‘John Wick 4’ Helps Lionsgate Quarterly Revenue Climb to $1.1 Billion

Lionsgate came in above market expectations once more as it reported results for its fiscal fourth quarter Thursday. It topped $1.1 billion in revenue, a 17% year-to-year jump, a net loss of $96.8 million, and adjusted net income of $49.2 million or 21 cents per share.

Analysts surveyed by Zacks Investment Research predicted $974.9 million in revenue for the quarter and a penny in earnings per share, versus a quarterly loss of 6 cents per share a year ago.

The stock closed Thursday at $10.17, nearly tied with its $10.98 share price a year ago but below the 52-week high of $11.96. Shares rose 2% after hours to $10.40.

“I’m pleased to report that we ended the fiscal year with another strong quarter,” said Lionsgate CEO Jon Feltheimer. “Our content businesses performed well, our library again achieved record trailing 12-month revenue, and Starz continues to be profitable while growing subscribers and executing successfully on its bundling and packaging strategy. We enter Fiscal 24 with strong earnings momentum and all the elements in place for strong growth.”

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Making movie money

Motion Picture segment revenue increased by 85% to $532.1 million compared to $288.1 million in the prior year quarter. Segment profit increased by 89% to $93.8 million compared to $49.5 million in the prior year quarter.

Wall Street’s optimism three months ago was tied to the studio’s comparatively strong theatrical slate, and the results mostly bore that out. “Jesus Revolution” and “Plane” were modest hits, with the latter Gerard Butler/Mike Coulter actioner spawning a sequel. Meanwhile, “John Wick: Chapter 4” soared past $431 million worldwide, becoming Hollywood’s biggest R-rated release since “Joker” topped $1 billion in late 2019. However, only a week’s worth of that box office came in for the newly reported quarter — it debuted globally with $138 million and had passed $245 million worldwide by the end of its second weekend — since the movie opened on March 24.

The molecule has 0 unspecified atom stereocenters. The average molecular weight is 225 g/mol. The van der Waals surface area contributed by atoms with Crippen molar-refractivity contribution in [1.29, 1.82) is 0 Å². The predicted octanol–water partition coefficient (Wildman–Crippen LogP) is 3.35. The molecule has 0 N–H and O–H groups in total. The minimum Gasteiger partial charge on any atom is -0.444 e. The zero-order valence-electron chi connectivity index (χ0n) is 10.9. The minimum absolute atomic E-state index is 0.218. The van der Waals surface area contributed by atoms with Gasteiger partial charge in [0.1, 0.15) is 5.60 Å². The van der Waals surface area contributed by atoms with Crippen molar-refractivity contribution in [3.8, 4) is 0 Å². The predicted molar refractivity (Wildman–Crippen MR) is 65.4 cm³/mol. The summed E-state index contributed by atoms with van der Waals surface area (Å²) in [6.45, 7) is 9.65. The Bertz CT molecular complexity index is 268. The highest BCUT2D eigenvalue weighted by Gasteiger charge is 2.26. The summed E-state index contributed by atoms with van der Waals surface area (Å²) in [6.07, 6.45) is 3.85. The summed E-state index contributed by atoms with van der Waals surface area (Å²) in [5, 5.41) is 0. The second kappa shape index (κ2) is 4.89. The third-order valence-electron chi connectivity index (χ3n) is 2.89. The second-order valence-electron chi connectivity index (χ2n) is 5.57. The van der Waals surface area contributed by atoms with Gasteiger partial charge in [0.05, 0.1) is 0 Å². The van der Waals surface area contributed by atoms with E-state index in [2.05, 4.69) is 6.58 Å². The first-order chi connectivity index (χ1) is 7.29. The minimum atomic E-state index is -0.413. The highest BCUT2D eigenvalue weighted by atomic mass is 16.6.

Some of Lionsgate’s tentpole slate this year is from existing franchises like “Saw X,” “Expendables 4” and “The Hunger Games: The Ballad of Songbirds and Snakes.” However, the studio was able to craft new or new-to-cinema franchises like “Now You See Me,” “The Hitman’s Bodyguard,” “Wonder” and “Knives Out” throughout the 2010s while most of the industry was trying to expand existing franchises into cinematic universes and turn previous hits into monetizable franchises.

This year’s Gerard Butler/Mike Coulter actioner “Plane” has already scored a sequel in development. And “Jesus Revolution” further affirmed Lionsgate as the biggest mainstream studio for faith-based theatricals.

Production returns

The good news also came courtesy of several Lionsgate television shows getting renewals, among them CBS’s quite popular “Ghosts,” Starz’s “Minx” (whose second season was dropped by HBO Max before being picked up by Starz), Netflix’s “Selling the OC,” Starz’s “Power Book II: Ghost,” with newbie “Extended Family” set for next season.

While not a factor this quarter, all parties hope that Lionsgate’s television division will end the year with a bang courtesy of the three-part “John Wick” prequel TV movie event “The Continental.” Meanwhile, Starz reported domestic subscription growth of 700,000.

There is now less pressure on smaller studios like Lionsgate to position themselves to get sold, as a change in investor priorities now puts emphasis on profits and revenue over content spending and beefing up streaming libraries. That said, revenue from Lionsgate’s 18,000-title film and television library increased to a record $884 million for the trailing 12 months.

However, the mini-major now has to stand on its own two feet alongside the metaphorical giants — especially after the company completes a planned split of its Starz network from the studio.

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